Rubicon Beach by Steve Erickson (Poseidon Press: $15.95)
If "Rubicon Beach" were a racehorse, it would be out of Thomas Pynchon, sired by Kurt Vonnegut. The characteristics this novel inherits from its literary parents are, in a sense, genetic. From Pynchon, a feeling for landscape that intuits depth beneath each surface. From Vonnegut comes the conviction that time is not chronological, not linear, but more like a sieve than a string. You can fall through a time net in Erickson's stories; people turn up missing from one world, only to lose themselves in another.
To continue the equine metaphor, Erickson is still the very wild young colt, feeling his oats, etc., etc., not quite broken to the various disciplines of the conventional. He often tries ambitious hurdles that he sometimes does not quite clear, but his power, his strength, are undeniable and fascinating. Erickson resists "training"; he doesn't appear to want to go along with other writers. Even the avant-garde appears to hold little attraction for him. His vision, his "message," is unique, insistent, sad, original.
Hancock Park as Island
"Rubicon Beach" is cast in three parts and set in four places. The first section (and if there is an aesthetic fault to be found with Erickson, it is that he has put his most stunning visual and artistic material at the beginning instead of the end), shows us Los Angeles in the year 1988, and in ruins. The whole country has splintered politically into America One and America Two, and the West Coast has become a series of annexes and Far Territories. The city of L.A. mirrors this in geographic terms. The flood and the quake and maybe the bomb have come, and our streets have metamorphosed into canals. Hancock Park is an island of almost deserted mansions where beautiful prostitutes ply their trade.
Into this waterlogged city comes Cale, a 39-year-old who looks 55. He's been in prison for a crime of inadvertent betrayal. He is haunted by a vision of a beautiful young woman decapitating a man. Is that man the one he betrayed? Or is it Cale himself?
Part two of "Rubicon Beach" takes us to South America, to the home of the beautiful young woman. She is preternatural and powerful beyond words: Lashed to a tree, her eyes open all night, she is as powerful in her literal radiance as a lighthouse. Catherine (as she will come to be named) escapes the surreal beauty and ugliness of her coastal jungle town and journeys north to "America." What do the producers, writers, actors and athletic matrons of Beverly Hills do with the most beautiful and spiritually intense woman in the world--the woman who may be able to heal all wounds and schisms between men and women, North and South America, not to mention the Old World and the New? They make her a kitchen maid, of course, but that doesn't last for long.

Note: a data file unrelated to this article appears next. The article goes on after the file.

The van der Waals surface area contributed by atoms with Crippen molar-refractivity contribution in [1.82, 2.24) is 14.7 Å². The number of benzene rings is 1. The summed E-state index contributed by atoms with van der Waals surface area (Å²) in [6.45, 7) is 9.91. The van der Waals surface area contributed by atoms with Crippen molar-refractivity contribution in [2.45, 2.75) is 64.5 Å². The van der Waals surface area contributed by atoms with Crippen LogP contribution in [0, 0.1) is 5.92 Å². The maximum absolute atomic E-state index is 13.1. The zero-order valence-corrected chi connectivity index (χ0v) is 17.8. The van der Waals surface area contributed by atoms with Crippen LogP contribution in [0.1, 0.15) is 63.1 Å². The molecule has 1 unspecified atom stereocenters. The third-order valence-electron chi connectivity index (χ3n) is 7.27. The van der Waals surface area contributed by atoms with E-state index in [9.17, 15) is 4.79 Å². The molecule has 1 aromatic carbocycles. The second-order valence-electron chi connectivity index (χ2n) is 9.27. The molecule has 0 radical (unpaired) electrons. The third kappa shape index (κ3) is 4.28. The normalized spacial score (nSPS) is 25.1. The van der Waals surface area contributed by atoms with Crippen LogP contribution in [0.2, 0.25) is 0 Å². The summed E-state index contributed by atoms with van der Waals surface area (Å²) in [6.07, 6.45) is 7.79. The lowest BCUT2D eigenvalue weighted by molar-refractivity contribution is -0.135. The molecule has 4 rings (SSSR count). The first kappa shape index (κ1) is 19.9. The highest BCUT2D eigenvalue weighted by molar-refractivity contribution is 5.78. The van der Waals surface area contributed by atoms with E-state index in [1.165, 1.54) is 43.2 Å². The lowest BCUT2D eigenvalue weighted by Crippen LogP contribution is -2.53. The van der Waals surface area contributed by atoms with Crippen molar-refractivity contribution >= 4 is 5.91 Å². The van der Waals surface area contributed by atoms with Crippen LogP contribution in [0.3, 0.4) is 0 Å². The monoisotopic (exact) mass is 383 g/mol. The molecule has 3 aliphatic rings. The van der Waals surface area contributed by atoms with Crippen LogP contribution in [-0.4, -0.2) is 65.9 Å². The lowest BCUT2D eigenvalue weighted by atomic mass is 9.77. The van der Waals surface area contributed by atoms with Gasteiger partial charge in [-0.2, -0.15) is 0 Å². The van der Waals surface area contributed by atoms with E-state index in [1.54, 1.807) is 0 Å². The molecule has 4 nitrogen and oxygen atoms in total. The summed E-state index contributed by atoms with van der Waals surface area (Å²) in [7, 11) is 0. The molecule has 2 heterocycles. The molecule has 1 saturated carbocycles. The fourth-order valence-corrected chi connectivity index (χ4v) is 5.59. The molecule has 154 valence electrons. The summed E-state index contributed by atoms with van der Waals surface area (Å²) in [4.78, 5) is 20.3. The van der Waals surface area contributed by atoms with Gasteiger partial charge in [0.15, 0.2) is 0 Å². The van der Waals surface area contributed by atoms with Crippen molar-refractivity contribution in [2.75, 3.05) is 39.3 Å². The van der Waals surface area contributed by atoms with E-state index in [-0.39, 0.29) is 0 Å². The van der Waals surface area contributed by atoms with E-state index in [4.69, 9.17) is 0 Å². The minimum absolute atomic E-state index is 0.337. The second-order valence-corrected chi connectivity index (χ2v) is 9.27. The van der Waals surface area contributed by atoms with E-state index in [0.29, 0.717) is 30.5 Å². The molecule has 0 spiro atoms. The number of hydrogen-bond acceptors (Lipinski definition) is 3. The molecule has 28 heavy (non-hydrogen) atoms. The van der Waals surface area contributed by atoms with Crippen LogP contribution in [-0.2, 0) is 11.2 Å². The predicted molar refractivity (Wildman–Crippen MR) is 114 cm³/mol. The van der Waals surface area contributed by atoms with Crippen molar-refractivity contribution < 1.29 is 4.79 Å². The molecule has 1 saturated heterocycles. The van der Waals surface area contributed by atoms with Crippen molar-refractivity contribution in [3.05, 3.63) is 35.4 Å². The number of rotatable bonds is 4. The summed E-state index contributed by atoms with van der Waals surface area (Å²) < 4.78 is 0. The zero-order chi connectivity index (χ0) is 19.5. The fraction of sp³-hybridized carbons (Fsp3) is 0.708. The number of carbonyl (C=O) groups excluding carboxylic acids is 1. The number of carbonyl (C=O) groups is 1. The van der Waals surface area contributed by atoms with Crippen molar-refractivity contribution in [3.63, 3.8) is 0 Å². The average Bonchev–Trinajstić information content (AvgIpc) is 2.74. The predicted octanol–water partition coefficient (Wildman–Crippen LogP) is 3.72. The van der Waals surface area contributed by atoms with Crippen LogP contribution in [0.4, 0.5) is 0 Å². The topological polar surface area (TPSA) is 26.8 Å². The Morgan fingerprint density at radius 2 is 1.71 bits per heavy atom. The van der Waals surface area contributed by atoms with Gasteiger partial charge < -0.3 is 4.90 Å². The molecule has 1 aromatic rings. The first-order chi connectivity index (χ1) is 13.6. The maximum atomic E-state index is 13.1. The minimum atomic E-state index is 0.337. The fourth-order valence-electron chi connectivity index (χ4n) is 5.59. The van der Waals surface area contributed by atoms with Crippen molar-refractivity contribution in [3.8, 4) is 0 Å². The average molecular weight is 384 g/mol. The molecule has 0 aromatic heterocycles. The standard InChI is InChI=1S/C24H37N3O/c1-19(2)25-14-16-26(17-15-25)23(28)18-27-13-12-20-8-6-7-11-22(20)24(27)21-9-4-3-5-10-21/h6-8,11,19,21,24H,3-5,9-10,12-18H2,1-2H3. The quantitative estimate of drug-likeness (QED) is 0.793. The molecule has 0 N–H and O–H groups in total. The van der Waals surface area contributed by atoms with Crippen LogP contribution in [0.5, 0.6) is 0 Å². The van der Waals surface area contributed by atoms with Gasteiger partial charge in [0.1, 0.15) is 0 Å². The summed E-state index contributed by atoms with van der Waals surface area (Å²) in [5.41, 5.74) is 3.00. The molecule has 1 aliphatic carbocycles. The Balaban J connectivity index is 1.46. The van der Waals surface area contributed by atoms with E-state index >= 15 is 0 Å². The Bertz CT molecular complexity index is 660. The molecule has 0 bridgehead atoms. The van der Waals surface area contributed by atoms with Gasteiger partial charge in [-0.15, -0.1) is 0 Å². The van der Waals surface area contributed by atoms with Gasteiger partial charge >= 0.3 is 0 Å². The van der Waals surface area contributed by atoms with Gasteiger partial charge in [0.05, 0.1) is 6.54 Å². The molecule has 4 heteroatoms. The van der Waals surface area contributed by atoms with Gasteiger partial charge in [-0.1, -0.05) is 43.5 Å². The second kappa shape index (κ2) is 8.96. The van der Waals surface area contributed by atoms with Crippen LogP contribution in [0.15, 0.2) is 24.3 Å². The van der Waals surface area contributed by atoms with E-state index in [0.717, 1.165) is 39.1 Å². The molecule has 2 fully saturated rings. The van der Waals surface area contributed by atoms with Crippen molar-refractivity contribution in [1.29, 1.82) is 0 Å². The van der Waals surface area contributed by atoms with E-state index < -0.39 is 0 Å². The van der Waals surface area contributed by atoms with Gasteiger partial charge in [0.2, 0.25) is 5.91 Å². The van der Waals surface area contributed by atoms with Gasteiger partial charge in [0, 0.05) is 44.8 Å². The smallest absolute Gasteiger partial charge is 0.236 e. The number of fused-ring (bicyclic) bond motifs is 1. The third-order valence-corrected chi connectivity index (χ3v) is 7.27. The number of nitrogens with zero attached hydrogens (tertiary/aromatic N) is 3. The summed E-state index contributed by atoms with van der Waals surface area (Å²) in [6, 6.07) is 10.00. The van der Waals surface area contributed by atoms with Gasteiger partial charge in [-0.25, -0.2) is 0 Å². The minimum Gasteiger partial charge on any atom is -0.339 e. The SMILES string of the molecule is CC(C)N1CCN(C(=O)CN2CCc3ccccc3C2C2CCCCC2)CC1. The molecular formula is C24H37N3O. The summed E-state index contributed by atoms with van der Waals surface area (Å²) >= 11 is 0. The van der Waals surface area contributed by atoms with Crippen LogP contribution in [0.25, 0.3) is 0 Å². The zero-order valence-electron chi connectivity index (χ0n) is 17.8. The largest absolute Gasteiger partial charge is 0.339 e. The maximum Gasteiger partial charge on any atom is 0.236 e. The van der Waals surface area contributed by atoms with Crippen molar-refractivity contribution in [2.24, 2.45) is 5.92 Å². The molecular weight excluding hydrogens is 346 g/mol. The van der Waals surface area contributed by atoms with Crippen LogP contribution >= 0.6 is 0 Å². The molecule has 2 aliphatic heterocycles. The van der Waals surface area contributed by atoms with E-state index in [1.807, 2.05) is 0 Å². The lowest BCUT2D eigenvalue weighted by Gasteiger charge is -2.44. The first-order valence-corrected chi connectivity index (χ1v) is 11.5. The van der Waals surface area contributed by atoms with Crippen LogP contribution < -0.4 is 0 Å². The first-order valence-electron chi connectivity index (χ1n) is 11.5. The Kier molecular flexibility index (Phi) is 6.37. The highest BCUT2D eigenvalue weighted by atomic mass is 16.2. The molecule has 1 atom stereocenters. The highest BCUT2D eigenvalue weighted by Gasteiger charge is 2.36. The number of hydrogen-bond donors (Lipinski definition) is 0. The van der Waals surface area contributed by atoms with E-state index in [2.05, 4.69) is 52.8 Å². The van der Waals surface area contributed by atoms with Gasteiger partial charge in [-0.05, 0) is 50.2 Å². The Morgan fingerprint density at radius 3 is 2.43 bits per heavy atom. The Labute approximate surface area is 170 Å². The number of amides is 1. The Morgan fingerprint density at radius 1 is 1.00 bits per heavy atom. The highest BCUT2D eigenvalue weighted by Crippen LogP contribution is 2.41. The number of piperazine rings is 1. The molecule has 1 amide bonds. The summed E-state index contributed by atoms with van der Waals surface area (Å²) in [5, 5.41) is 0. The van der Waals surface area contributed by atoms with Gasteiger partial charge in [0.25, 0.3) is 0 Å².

A Mother's Songs
Part Three brings us to the very center of America, to Illinois, and is written in the laconic colloquial style of the country during the Great Depression. Jack Mick Lake is part of a family of hard-working white Protestant guys. His mother, however, is Indian--part of another America. Jack is a mathematical genius, but he recognizes that the numbers that buzz through his brain bear a relationship to the music of the trains and plains and sod that his mother hears. This singing has been present at all points through this novel and in this universe, but few are those with ears to hear it.
The Lake men journey west from time to time, but they can't seem to get past a vast river. Could it be the Mississippi? Or is it the vast chasm between America One and America Two? Or is it the Rubicon itself?
A grumpy reader might want to know more, but Erickson trusts in the power of his prose to tell you what he "means." Jack Mick Lake retreats east, across the Atlantic, to Penzance, England, the very end of the Old World. There he meets, as if by chance, some of the characters he--and we--have met before. "Only connect!" is Erickson's message, as it was Forster's before him. In the best of our worlds, the fathers and uncles of America would not be silenced; the women--enveloped in instinct and vision--would not be the only ones to sing. There would not be an America One and an America Two, but a universe that sings and we would sing with it.